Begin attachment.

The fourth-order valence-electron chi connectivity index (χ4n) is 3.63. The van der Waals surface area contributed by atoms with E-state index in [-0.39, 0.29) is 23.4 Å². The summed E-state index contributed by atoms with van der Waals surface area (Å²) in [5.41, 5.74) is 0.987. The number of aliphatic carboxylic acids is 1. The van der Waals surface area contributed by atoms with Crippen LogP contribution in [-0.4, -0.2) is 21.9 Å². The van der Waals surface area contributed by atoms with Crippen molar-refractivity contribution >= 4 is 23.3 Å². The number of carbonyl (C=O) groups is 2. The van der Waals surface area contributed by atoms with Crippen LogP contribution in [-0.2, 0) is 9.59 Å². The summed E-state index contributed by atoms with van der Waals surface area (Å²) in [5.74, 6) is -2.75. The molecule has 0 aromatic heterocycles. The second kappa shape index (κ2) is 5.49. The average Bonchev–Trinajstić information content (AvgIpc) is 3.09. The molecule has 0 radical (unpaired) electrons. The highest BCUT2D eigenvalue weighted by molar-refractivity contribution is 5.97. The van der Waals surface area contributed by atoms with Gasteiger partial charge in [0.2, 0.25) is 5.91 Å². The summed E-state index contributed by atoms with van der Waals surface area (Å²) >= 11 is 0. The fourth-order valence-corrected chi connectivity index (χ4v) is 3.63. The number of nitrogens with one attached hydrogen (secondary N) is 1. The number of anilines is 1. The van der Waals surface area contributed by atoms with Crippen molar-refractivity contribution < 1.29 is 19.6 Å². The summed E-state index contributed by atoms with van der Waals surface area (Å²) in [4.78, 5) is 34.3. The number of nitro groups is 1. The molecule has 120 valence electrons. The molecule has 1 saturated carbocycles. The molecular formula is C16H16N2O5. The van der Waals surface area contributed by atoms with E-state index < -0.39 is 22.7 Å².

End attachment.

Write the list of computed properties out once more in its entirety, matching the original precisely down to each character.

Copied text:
The fourth-order valence-electron chi connectivity index (χ4n) is 3.63. The van der Waals surface area contributed by atoms with E-state index in [-0.39, 0.29) is 23.4 Å². The summed E-state index contributed by atoms with van der Waals surface area (Å²) in [5.41, 5.74) is 0.987. The number of aliphatic carboxylic acids is 1. The van der Waals surface area contributed by atoms with Crippen LogP contribution in [-0.4, -0.2) is 21.9 Å². The van der Waals surface area contributed by atoms with Crippen molar-refractivity contribution >= 4 is 23.3 Å². The number of carbonyl (C=O) groups is 2. The van der Waals surface area contributed by atoms with Crippen LogP contribution in [-0.2, 0) is 9.59 Å². The summed E-state index contributed by atoms with van der Waals surface area (Å²) in [5.74, 6) is -2.75. The molecule has 0 aromatic heterocycles. The second kappa shape index (κ2) is 5.49. The average Bonchev–Trinajstić information content (AvgIpc) is 3.09. The molecule has 0 radical (unpaired) electrons. The highest BCUT2D eigenvalue weighted by molar-refractivity contribution is 5.97. The van der Waals surface area contributed by atoms with Gasteiger partial charge in [0.2, 0.25) is 5.91 Å². The summed E-state index contributed by atoms with van der Waals surface area (Å²) >= 11 is 0. The fourth-order valence-corrected chi connectivity index (χ4v) is 3.63. The number of nitrogens with one attached hydrogen (secondary N) is 1. The number of anilines is 1. The van der Waals surface area contributed by atoms with Crippen molar-refractivity contribution < 1.29 is 19.6 Å². The summed E-state index contributed by atoms with van der Waals surface area (Å²) in [4.78, 5) is 34.3. The number of nitro groups is 1. The molecule has 120 valence electrons. The molecule has 1 saturated carbocycles. The molecular formula is C16H16N2O5. The van der Waals surface area contributed by atoms with E-state index < -0.39 is 22.7 Å².